An Unfiltered Conversation with Craig Carton
Every morning for ten years, Craig Carton lived his dream by entertaining New York on the number one sports radio station in the country.
But on September 6th, 2017, Carton’s WFAN dream turned to a nightmare when the popular radio host was arrested on charges of wire and securities fraud amid accusations of running a multi-million dollar Ponzi-like scheme. No listener could have anticipated the prior day being the last time Carton would tell New Yorkers to “stay classy.”
One week later, when Carton resigned from WFAN due to legal uncertainty, it was hard to envision a scenario where he’d return to the airwaves anytime soon. For the next two months Carton remained silent but then started to make his comeback by launching a weekly podcast in November. Suppressing all of his energy and desire to create a radio show for eleven weeks was like trying to recork a bottle of champagne. Even with his legal situation far from being resolved, Carton wanted to stay relevant with the public.
Now, back on the air daily, Carton’s new show on the FNTSY Sports Network still features his free-flowing, high-energy personality. Listening and talking to Craig, he recognizes the severity of his situation, but also appears improbably comfortable with the looming trial, refusing to let it get in the way of the day at hand.
Joined by Michelle Serpico and Corey Parson, Carton and Friends, broadcasts live on the FNTSY Sports Network weekdays from 9a-1p ET from Studio 34, located inside Rock & Reilly’s on West 35th Street.
BC: We’ll start with Carton and Friends, what do you think of your first month back hosting a daily show?
CC: I like the fact that I’m doing a show again on a regular basis because I missed doing it for sure. I miss the immediate connection with the hometown audience, the local listener, so that’s been a period of adjustment to where I know we have a lot of people listening, but it’s not the same relationship as far as them being able to interact with me in the same manner. So I miss that for sure, but I do love the fact that I get to come in everyday and do what I do, because for a long time I wasn’t able to.
BC: Did you know Corey and Michelle prior to this?
CC: No, I had actually never met them.
BC: How did you get paired up with them?
CC: When they first sought to bring me in, one of my deals with the company was that I have to pick who was in the room with me and I didn’t want to be alone. Too much of me or too much of anyone isn’t a good thing.
I casually met everyone and watched some of the shows they had here and thought it would be great to have Michelle on the show because she isn’t a sports person. I didn’t want to have a woman in that role who felt the need to prove how much sports she knew, I wanted someone that doesn’t care about sports the way we do, because I felt it would be easier to play off of that.
And I loved Corey’s New York sensibility, plus he looks and sounds different than I do. While I wasn’t going to find a Boomer, I needed someone who would be different than me and I thought that dynamic would be pretty good.
BC: Assembling a successful three-person show isn’t exactly easy. You have a big personality, and you’ll take the show in a lot of unplanned directions, not to mention the audience is of course going to tune in to hear you specifically, yet you’re still trying to introduce additional voices to make the show more interesting and entertaining. How do you develop that on-air chemistry with two other hosts? Is there a conscious effort to tone it down and involve them or do you approach it with the mindset that the audience is tuning in for you and it’s up to them to catch up?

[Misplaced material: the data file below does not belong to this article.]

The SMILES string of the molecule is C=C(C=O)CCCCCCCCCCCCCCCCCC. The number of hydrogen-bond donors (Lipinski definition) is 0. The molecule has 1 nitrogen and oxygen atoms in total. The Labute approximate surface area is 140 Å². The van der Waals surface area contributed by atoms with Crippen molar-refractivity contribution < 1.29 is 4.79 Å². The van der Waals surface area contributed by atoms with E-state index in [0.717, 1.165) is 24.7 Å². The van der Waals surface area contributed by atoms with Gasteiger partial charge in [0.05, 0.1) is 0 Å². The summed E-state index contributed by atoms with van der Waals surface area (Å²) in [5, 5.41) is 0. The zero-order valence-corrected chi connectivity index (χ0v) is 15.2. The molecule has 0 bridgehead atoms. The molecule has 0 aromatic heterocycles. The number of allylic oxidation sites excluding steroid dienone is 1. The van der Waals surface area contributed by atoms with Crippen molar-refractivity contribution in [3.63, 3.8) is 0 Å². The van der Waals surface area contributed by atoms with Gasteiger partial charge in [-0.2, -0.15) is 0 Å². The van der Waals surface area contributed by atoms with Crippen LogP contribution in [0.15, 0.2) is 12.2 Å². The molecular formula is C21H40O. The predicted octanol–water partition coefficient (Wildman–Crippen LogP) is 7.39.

CC: I think it’s more that than anything else, which sounds really selfish and egotistical, but I’m the show. What they bring to the table and do very well, considering we’ve never met or worked together, is they know when to pick their spots.
It can be tough for them to find their own voice because I’m nonstop, but for me, I need to give them that opportunity to chime in, so I’ve created a segment for Michelle where she can lead a story or topic and then it will come back to me to respond to it. I wanted her to be able to introduce those topics. Corey is on the other side of the room where he has his own section and he comes to the table with his perspective, but the show is only going to get better with time. I think today it would be the best show on radio anyway and it will get even better.
BC: How about the difference of doing a local show vs. a national show. You’re now developing topics that aren’t necessarily focused on New York sports.
CC: I still do the same show I did with Boomer at FAN. Obviously I have two different people sitting with me, one’s far better looking for sure and that’s Corey, Michelle is a… ::Laughs:: I’m teasing
Look, I still do the same show. When I open, I’m talking New York, I’m talking Yankees, Mets, whatever it is and I will never stop doing that. Once I get through that, I’m more aware of national stories that I otherwise wouldn’t have been aware of from a talk concept. I want to be sure that if there’s a major or interesting national story that I might not have gotten to on the FAN, I always get to it now. So the mentality of doing the show hasn’t changed, I’m just adding more to it than I otherwise would have.
BC: Did you know what the FNTSY Sports Network was a year ago?